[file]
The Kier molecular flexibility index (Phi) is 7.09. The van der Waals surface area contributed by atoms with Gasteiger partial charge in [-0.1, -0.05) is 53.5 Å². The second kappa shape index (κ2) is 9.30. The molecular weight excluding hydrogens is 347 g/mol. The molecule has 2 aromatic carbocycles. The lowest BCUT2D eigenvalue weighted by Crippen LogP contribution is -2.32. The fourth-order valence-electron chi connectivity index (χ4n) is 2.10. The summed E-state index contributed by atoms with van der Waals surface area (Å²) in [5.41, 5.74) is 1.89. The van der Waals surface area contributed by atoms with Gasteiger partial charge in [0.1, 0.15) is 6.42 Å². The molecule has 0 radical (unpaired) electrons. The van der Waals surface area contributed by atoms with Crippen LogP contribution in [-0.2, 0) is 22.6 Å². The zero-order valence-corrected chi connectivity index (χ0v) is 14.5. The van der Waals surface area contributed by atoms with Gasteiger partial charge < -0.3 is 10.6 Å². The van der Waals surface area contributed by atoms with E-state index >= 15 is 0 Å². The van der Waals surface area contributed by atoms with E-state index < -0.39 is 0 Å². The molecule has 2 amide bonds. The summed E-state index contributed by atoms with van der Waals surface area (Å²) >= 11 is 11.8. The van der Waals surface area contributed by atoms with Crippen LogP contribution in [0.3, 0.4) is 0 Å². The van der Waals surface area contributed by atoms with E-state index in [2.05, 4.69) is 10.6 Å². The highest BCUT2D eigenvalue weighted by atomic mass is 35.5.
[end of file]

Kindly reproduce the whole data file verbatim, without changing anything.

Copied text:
The Kier molecular flexibility index (Phi) is 7.09. The van der Waals surface area contributed by atoms with Gasteiger partial charge in [-0.1, -0.05) is 53.5 Å². The second kappa shape index (κ2) is 9.30. The molecular weight excluding hydrogens is 347 g/mol. The molecule has 2 aromatic carbocycles. The lowest BCUT2D eigenvalue weighted by Crippen LogP contribution is -2.32. The fourth-order valence-electron chi connectivity index (χ4n) is 2.10. The summed E-state index contributed by atoms with van der Waals surface area (Å²) in [5.41, 5.74) is 1.89. The van der Waals surface area contributed by atoms with Gasteiger partial charge in [0.1, 0.15) is 6.42 Å². The molecule has 0 radical (unpaired) electrons. The van der Waals surface area contributed by atoms with Crippen LogP contribution in [-0.2, 0) is 22.6 Å². The zero-order valence-corrected chi connectivity index (χ0v) is 14.5. The van der Waals surface area contributed by atoms with Gasteiger partial charge < -0.3 is 10.6 Å². The van der Waals surface area contributed by atoms with E-state index >= 15 is 0 Å². The van der Waals surface area contributed by atoms with E-state index < -0.39 is 0 Å². The molecule has 2 amide bonds. The summed E-state index contributed by atoms with van der Waals surface area (Å²) >= 11 is 11.8. The van der Waals surface area contributed by atoms with Crippen LogP contribution in [0.3, 0.4) is 0 Å². The van der Waals surface area contributed by atoms with E-state index in [2.05, 4.69) is 10.6 Å². The highest BCUT2D eigenvalue weighted by atomic mass is 35.5.